How can I tell the difference between Braxton Hicks and true labor contractions? | by Samantha N Patwardhan, MD

Braxton Hicks

Posted on Sun, Nov 11, 2012

OB/GYN, Partners in Women’s Health, Rose Medical Center

Samantha N Patwardhan, MD, OB/GYN Partners in Women’s Health Rose Medical Center

Samantha N Patwardhan, MD

Braxton Hicks contractions are very common during pregnancy, especially in the third trimester, but some women can experience them much earlier in their pregnancy. Sensations associated with Braxton Hicks include a tightening feeling that is more uncomfortable than painful. It also may be more obvious after prolonged periods on the feet.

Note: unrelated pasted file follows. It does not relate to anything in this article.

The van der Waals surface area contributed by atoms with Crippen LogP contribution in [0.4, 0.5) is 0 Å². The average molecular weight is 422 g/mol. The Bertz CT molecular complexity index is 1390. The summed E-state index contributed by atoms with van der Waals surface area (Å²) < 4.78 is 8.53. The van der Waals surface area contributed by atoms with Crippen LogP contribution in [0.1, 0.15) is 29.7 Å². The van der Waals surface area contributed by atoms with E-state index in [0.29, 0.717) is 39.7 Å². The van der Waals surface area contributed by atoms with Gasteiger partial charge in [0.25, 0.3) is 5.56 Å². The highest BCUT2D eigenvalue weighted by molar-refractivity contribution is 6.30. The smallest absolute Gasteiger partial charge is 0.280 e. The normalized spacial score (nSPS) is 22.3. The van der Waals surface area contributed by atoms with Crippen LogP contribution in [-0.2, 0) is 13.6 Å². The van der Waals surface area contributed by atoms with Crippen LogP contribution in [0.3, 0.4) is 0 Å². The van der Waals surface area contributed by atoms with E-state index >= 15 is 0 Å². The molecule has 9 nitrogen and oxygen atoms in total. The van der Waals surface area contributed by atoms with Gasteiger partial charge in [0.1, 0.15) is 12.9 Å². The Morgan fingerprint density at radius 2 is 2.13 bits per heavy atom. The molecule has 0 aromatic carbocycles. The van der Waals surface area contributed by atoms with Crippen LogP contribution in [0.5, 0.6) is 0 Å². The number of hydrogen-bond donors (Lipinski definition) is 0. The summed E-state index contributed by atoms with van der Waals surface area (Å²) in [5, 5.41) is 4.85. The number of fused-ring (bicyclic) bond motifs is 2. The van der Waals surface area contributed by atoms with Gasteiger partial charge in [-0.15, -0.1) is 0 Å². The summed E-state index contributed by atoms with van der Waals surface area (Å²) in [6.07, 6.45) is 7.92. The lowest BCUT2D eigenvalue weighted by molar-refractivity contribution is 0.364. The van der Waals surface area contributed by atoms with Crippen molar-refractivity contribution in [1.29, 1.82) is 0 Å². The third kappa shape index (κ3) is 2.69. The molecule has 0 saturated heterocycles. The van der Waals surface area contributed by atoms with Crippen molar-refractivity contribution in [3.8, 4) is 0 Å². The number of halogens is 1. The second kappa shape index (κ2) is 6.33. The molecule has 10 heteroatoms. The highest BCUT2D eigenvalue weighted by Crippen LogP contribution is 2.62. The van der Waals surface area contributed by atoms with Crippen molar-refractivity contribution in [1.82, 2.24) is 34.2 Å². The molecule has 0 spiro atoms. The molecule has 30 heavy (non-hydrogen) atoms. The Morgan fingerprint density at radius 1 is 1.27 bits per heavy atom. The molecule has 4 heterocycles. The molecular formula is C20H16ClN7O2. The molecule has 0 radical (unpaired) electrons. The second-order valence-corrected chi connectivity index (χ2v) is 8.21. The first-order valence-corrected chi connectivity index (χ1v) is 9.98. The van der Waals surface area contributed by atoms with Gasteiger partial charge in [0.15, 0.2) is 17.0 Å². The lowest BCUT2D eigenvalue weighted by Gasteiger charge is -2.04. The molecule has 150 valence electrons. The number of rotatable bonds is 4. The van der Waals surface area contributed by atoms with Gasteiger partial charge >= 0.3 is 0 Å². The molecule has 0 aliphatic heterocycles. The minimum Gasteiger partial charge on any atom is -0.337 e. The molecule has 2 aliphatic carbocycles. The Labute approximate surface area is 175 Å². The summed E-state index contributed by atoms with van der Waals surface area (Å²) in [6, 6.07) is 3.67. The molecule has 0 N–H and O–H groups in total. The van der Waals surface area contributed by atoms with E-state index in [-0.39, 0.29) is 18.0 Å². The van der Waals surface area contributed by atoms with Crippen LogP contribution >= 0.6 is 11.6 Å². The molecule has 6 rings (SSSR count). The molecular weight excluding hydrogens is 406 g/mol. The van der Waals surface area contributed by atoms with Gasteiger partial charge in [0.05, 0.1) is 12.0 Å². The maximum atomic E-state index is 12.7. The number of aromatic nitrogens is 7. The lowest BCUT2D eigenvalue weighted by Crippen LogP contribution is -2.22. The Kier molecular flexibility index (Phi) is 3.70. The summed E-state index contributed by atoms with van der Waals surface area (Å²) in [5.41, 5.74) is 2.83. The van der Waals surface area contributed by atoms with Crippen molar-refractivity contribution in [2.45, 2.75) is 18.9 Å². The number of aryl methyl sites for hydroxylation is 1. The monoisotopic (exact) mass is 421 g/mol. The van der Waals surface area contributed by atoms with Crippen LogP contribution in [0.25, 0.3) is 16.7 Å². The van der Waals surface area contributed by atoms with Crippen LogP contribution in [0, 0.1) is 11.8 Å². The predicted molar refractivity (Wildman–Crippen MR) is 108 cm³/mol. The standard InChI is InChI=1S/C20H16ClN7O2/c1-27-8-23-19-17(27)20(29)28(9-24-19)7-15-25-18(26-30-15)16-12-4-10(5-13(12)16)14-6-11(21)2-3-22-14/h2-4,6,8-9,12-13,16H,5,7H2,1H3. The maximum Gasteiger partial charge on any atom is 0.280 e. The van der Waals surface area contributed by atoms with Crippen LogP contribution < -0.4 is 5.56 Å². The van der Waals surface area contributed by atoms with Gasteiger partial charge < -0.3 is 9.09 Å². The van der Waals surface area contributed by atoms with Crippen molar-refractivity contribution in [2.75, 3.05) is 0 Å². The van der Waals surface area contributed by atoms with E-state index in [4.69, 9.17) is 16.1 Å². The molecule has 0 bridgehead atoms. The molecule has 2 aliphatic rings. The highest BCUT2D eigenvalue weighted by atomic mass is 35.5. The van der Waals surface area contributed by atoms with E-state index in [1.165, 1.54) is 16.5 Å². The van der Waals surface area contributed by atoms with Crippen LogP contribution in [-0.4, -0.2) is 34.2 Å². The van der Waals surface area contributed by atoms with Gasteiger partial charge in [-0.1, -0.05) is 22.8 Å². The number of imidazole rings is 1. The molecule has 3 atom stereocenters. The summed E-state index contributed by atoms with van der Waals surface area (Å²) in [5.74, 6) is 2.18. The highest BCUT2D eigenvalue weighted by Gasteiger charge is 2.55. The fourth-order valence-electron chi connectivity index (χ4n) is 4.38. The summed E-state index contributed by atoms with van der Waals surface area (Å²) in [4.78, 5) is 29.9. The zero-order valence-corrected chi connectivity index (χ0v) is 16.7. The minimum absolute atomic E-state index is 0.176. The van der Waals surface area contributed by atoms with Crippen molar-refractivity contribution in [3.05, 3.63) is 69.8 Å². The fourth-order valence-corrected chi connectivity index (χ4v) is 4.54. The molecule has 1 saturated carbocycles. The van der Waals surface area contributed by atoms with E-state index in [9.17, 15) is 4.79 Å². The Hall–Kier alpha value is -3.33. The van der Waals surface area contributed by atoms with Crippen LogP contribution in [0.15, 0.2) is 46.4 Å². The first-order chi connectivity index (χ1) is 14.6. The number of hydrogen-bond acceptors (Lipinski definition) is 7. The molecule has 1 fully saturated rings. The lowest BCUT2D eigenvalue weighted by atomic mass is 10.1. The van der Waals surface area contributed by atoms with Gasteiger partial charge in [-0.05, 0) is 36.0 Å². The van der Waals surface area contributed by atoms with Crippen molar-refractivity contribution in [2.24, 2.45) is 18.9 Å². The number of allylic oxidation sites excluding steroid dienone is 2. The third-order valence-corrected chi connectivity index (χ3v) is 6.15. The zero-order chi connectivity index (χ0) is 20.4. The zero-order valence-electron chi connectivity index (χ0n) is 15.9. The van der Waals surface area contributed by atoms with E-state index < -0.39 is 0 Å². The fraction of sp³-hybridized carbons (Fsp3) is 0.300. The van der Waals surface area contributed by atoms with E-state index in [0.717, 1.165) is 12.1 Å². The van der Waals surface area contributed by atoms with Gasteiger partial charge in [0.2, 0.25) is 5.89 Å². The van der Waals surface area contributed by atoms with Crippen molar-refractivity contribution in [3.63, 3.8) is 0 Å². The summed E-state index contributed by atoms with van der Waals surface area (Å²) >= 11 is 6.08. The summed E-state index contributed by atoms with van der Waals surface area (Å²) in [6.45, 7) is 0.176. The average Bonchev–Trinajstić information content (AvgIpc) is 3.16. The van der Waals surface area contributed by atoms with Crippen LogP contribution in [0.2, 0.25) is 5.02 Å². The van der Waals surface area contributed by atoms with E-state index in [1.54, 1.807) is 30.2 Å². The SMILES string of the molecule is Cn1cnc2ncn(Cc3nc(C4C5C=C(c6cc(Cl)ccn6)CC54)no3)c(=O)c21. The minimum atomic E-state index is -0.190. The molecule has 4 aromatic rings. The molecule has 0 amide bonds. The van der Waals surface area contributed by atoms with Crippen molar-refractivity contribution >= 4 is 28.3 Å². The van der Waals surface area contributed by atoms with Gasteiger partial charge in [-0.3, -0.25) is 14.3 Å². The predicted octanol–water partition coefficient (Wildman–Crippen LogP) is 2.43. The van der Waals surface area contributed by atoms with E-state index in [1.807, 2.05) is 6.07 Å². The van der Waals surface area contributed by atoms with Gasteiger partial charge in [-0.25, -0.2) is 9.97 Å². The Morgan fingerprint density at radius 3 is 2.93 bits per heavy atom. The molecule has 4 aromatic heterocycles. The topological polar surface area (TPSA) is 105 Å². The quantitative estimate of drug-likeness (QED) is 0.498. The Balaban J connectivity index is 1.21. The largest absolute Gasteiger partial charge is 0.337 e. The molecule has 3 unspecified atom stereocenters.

To find some relief, women can lie down on their left side, soaking in a warm bath, increase their fluid intake, minimize activities that require them to be on their feet and abstain from intercourse.

It can also sometimes be difficult to discern between Braxton Hicks contractions and true labor contractions, especially before 37 weeks of gestation. If a woman is at this point in her pregnancy and experiencing five or more contractions per hour, it’s recommended they see their doctor. I suggest the same for women with a history of pre-term labor or other conditions that may indicate early delivery.

For women carrying very close to their due date, it’s normal to have Braxton Hicks and contractions inter-mixed. When true labor contractions are every five minutes for an hour, it’s likely time to prepare for delivery.

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